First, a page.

Nothing about these nine tracks is more perfectly imperfect than any of the Detroit producer's previous work, but they are more rhythmically inventive and complex. Many are multi-layered, with two or three different leads emerging in any one track. The percussion is scruffy: tumbling toms are jumbled with finger clicks and wet claps. It's earthy, human music in the tradition of fellow 313ers Theo Parrish and Kyle Hall.
The Parrish comparison is particularly apt on tracks like "Last Of The Dogons," with its churning Rhodes and rousing charm. "Paradise Valley" is an early high point. Its bumping drums set the groove, before smeared guitar and synth leads take turns wandering off into the distance. The arrangement is complex but it never feels that way. Like the rest of Broken Knowz, what sounds at first like regular house music reveals more nuance with every listen.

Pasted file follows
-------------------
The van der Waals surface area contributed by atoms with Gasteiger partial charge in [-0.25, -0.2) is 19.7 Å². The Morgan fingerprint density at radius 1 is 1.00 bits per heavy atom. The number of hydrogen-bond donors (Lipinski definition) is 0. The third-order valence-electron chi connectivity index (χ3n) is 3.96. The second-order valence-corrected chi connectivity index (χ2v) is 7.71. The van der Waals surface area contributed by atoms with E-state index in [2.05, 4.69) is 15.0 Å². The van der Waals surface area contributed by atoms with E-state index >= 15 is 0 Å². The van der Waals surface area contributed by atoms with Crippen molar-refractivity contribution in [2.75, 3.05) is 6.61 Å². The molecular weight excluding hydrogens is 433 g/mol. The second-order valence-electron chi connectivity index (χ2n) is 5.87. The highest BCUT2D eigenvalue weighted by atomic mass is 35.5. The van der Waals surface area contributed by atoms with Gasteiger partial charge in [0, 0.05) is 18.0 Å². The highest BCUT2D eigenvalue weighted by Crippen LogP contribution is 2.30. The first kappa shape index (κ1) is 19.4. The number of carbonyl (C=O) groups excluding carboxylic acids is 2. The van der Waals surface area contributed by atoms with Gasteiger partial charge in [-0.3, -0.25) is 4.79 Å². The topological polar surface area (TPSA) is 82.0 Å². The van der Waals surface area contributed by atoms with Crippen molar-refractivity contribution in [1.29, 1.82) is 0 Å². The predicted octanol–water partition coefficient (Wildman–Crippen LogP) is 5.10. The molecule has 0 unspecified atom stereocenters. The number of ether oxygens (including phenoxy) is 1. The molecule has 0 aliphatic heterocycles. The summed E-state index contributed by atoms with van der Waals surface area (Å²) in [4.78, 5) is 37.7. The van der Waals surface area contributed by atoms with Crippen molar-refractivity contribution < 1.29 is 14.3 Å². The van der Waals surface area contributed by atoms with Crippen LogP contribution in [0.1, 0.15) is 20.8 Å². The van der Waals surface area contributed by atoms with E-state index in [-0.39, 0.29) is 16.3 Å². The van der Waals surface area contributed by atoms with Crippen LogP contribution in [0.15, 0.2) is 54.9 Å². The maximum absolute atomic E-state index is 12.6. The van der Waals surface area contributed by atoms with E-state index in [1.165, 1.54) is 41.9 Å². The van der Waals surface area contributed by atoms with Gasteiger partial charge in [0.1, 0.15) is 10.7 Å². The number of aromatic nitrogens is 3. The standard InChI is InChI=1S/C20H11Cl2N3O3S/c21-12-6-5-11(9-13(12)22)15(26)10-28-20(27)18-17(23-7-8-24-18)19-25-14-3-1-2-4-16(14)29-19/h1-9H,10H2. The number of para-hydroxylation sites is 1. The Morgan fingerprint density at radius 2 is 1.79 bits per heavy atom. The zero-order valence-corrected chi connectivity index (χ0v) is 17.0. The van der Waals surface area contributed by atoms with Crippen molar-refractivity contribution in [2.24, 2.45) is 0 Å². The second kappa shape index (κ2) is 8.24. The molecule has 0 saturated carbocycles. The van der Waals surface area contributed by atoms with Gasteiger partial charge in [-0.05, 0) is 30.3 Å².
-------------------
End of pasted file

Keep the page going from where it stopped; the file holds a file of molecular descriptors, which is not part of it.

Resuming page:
Expressive and loose as the album is, its track titles reveal more about Daniel's headspace. "Paradise Valley" is named after a densely populated African-American residential area in Detroit, which was cleared for a new highway in the '50s. "The Dogons" are a group in Mali known for their art, sculpture and mask dances, and "Yemaya" is named after the Mother Goddess Of The Ocean from the Yoruba religion, which counts Osunlade as a priest. "Knowledge Of Selfie" is presumably a play on a self-discovery book that asks if we really know who and what we are. Broken Knowz isn't just about house music, but also Daniel's own self-reflection.